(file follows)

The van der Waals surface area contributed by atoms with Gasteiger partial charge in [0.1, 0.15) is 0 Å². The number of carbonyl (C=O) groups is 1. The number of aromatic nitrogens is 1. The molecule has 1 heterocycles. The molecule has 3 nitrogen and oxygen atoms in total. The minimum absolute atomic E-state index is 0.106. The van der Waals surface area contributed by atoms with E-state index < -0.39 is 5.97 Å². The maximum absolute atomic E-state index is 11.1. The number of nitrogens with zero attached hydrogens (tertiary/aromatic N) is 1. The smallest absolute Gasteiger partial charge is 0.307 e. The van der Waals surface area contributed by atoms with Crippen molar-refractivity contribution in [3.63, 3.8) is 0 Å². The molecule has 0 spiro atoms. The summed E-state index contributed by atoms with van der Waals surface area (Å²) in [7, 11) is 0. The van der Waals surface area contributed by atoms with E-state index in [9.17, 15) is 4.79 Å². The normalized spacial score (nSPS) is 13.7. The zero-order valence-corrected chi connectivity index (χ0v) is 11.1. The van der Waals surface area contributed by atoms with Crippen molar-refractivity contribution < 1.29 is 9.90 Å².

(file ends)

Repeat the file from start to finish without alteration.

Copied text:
The van der Waals surface area contributed by atoms with Gasteiger partial charge in [0.1, 0.15) is 0 Å². The number of carbonyl (C=O) groups is 1. The number of aromatic nitrogens is 1. The molecule has 1 heterocycles. The molecule has 3 nitrogen and oxygen atoms in total. The minimum absolute atomic E-state index is 0.106. The van der Waals surface area contributed by atoms with E-state index < -0.39 is 5.97 Å². The maximum absolute atomic E-state index is 11.1. The number of nitrogens with zero attached hydrogens (tertiary/aromatic N) is 1. The smallest absolute Gasteiger partial charge is 0.307 e. The van der Waals surface area contributed by atoms with Crippen molar-refractivity contribution in [3.63, 3.8) is 0 Å². The molecule has 0 spiro atoms. The summed E-state index contributed by atoms with van der Waals surface area (Å²) in [7, 11) is 0. The van der Waals surface area contributed by atoms with E-state index in [9.17, 15) is 4.79 Å². The normalized spacial score (nSPS) is 13.7. The zero-order valence-corrected chi connectivity index (χ0v) is 11.1. The van der Waals surface area contributed by atoms with Crippen molar-refractivity contribution < 1.29 is 9.90 Å².